Toronto is located in southeastern Canada. The city has an area of 630 km² and is located on the north shore of Lake Ontario.

Toronto’s closest neighbors are Mississauga and Brampton in the municipality of Peel, Vaughan and Markham in York, and Pickering in Durham.

Toronto contains numerous hills and valleys formed during the last ice age; the landscape has been compared to the famous hilly topography of San Francisco.

Where did the city’s name come from? According to the two most realistic theories, the word came from the lexicon of the Huron Indians, who by it meant “meeting place” or from the Mohawk adverb, calling “clothonto” a place where trees grew right out of the water.

The name “Toronto” was originally used in the late seventeenth century for an area without clear boundaries near the north shore of Lake Ontario.

On July 29, 1793 the Viceroy of Upper Canada chose the area of Toronto as the site for the future capital of Upper Canada.

York City then developed on the site of present-day Toronto, which appeared near the Toronto Islands and grew inland. The year 1834 is a significant date for the history of the city. It was at this time that York was renamed Toronto. William Mackenzie was appointed as mayor.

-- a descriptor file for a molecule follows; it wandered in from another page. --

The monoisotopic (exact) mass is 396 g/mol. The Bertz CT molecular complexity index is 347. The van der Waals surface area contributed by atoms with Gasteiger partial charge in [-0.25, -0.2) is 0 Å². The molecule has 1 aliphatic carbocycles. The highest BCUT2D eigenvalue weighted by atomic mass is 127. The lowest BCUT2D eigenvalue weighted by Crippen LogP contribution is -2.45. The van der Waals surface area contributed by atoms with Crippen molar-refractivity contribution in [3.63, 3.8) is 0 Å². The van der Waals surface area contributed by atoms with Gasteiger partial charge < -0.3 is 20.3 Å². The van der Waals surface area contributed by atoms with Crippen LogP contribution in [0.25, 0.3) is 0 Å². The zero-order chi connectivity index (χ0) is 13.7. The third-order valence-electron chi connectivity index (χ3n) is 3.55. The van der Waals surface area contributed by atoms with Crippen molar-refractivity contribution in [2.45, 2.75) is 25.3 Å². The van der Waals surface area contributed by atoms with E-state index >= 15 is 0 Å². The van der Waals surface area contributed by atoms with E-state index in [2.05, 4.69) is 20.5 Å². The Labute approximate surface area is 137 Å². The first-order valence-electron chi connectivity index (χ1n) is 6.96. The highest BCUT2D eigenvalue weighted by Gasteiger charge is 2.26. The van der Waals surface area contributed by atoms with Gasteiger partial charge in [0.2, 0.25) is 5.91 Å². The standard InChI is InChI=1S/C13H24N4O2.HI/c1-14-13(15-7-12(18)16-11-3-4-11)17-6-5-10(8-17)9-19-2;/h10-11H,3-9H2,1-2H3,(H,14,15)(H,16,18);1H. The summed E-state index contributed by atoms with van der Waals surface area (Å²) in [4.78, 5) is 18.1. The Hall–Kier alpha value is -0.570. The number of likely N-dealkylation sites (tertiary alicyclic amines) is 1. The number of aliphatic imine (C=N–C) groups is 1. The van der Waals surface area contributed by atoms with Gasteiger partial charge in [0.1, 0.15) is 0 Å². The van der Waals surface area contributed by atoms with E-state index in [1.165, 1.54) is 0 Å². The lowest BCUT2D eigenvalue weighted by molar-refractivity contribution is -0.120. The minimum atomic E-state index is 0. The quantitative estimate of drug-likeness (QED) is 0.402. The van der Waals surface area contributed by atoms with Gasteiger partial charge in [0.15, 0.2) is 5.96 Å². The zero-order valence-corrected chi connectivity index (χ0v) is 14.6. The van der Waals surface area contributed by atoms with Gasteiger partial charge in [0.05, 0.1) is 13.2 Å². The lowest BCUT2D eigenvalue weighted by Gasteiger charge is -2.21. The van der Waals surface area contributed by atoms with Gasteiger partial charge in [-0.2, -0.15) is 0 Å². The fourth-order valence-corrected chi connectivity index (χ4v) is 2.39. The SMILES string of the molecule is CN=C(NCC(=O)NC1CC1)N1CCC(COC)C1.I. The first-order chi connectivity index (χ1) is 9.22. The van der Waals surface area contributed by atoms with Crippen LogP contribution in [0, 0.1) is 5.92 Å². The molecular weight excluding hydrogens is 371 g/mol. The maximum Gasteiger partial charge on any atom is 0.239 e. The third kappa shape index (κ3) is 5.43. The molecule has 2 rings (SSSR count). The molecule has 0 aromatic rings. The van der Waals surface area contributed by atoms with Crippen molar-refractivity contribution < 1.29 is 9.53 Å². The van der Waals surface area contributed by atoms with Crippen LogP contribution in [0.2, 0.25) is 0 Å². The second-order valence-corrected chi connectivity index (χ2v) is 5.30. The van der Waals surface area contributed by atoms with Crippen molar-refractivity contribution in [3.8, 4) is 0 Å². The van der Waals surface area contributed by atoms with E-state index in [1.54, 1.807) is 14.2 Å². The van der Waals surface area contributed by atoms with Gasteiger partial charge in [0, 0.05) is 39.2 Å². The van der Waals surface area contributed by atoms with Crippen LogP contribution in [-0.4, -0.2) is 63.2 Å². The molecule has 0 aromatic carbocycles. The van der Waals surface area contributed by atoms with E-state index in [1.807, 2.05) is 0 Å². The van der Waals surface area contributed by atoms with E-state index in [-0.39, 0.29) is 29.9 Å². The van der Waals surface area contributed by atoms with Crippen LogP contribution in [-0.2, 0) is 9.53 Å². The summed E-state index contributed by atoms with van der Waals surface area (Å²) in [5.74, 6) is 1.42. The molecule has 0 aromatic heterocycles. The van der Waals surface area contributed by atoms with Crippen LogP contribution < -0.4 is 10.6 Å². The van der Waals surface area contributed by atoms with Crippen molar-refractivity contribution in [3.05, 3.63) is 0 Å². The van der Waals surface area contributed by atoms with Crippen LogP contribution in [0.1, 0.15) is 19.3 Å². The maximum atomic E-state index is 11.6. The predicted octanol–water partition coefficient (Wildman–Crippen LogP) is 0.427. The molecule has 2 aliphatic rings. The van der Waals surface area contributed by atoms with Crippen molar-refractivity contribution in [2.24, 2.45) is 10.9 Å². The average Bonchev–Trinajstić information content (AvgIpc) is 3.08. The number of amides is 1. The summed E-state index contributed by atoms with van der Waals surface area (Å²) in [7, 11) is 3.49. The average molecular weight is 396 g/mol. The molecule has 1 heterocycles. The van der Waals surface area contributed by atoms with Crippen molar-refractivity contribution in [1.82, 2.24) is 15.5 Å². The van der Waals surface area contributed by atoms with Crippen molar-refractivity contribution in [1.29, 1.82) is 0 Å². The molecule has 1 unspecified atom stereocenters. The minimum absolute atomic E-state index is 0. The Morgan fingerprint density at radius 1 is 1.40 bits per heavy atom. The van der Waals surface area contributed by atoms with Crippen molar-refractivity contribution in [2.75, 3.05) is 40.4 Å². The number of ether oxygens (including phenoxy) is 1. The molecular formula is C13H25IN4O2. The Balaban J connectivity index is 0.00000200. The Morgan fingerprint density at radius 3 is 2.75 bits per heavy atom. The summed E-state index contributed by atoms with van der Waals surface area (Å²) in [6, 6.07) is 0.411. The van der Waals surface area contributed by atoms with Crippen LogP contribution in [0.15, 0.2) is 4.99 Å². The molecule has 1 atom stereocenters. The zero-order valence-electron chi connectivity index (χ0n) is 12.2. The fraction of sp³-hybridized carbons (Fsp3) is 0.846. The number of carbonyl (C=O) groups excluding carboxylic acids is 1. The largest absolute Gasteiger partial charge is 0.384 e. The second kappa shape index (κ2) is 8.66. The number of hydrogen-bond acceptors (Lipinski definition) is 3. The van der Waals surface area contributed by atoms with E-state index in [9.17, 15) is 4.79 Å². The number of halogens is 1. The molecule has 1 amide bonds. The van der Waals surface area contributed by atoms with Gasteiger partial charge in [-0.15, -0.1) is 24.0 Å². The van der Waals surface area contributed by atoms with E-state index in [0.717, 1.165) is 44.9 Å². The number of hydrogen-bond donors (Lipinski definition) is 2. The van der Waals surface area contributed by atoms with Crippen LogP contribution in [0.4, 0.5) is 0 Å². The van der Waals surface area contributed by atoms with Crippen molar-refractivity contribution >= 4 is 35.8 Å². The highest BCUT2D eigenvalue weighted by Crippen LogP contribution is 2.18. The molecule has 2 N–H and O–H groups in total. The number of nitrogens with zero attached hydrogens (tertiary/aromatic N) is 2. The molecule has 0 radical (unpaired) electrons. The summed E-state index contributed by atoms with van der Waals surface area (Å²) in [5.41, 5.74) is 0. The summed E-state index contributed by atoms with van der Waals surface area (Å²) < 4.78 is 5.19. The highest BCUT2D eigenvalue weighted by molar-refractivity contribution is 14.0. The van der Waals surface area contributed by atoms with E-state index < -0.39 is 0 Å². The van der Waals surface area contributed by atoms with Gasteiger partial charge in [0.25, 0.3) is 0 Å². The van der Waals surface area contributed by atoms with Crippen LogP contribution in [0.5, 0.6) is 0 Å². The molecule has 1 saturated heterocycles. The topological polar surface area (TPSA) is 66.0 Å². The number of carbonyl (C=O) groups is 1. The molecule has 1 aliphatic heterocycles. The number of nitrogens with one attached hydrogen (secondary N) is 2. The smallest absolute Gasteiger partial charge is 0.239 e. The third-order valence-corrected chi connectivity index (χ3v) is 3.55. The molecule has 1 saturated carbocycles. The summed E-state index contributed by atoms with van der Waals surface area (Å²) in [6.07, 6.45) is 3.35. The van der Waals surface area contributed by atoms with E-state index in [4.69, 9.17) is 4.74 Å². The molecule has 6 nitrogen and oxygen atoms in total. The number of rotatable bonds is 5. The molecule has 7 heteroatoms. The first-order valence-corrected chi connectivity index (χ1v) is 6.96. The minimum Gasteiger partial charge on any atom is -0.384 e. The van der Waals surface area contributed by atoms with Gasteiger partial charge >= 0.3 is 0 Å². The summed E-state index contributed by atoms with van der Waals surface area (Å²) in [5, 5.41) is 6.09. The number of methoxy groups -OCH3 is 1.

The city grew rather slowly, and at the end of the 19th century it was still a small undeveloped town. Nevertheless, it already had several electric streetcar lines, as well as a developed road network. Suburban railway connection covered all areas of the city and nearby settlements.

By the beginning of the twentieth century, Toronto was a transport and industrial hub with a policy loyal to immigrants.

Toronto’s growing importance increased as the other Canadian metropolis, Montreal, lost its economic clout. Due to separatist sentiments in the province of Quebec in the 1970s, the English-speaking population began to move to other cities, in particular to Toronto. This coincided with the displacement of people from eastern Atlantic Canada and an increased flow of immigration from various parts of the world.

January 1, 1998 is an important date in the city’s history. It was at this point that six separate communities – North City, Toronto, Etobicoke, York, East York and Scarborough – were amalgamated into a single municipality. The merger eliminated six city councils and introduced a unified fire system throughout the city.